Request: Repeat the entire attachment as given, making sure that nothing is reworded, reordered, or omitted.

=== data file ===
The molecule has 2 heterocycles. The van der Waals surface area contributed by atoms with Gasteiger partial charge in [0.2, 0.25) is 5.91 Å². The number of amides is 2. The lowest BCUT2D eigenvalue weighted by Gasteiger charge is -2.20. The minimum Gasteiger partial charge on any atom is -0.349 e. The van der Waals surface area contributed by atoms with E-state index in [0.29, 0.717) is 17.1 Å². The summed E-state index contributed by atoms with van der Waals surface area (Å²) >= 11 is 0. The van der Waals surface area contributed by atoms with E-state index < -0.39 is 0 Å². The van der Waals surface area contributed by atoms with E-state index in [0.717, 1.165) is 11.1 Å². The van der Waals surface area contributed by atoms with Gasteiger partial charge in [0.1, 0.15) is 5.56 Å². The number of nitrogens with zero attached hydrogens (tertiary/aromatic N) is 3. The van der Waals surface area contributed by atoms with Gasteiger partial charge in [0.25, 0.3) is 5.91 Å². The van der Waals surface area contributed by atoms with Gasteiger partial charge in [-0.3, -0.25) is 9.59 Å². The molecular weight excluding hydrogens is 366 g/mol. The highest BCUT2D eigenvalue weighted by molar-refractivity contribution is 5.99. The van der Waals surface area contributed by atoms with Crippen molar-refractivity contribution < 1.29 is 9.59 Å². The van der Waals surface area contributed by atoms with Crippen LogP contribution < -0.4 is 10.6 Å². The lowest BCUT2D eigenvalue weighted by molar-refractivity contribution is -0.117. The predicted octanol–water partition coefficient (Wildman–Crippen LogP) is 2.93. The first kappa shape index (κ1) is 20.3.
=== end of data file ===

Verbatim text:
The molecule has 2 heterocycles. The van der Waals surface area contributed by atoms with Gasteiger partial charge in [0.2, 0.25) is 5.91 Å². The number of amides is 2. The lowest BCUT2D eigenvalue weighted by Gasteiger charge is -2.20. The minimum Gasteiger partial charge on any atom is -0.349 e. The van der Waals surface area contributed by atoms with E-state index in [0.29, 0.717) is 17.1 Å². The summed E-state index contributed by atoms with van der Waals surface area (Å²) >= 11 is 0. The van der Waals surface area contributed by atoms with E-state index < -0.39 is 0 Å². The van der Waals surface area contributed by atoms with E-state index in [0.717, 1.165) is 11.1 Å². The van der Waals surface area contributed by atoms with Gasteiger partial charge in [0.1, 0.15) is 5.56 Å². The number of nitrogens with zero attached hydrogens (tertiary/aromatic N) is 3. The van der Waals surface area contributed by atoms with Gasteiger partial charge in [0.25, 0.3) is 5.91 Å². The van der Waals surface area contributed by atoms with Gasteiger partial charge in [-0.3, -0.25) is 9.59 Å². The molecular weight excluding hydrogens is 366 g/mol. The highest BCUT2D eigenvalue weighted by molar-refractivity contribution is 5.99. The van der Waals surface area contributed by atoms with Crippen molar-refractivity contribution < 1.29 is 9.59 Å². The van der Waals surface area contributed by atoms with Crippen LogP contribution < -0.4 is 10.6 Å². The lowest BCUT2D eigenvalue weighted by molar-refractivity contribution is -0.117. The predicted octanol–water partition coefficient (Wildman–Crippen LogP) is 2.93. The first kappa shape index (κ1) is 20.3.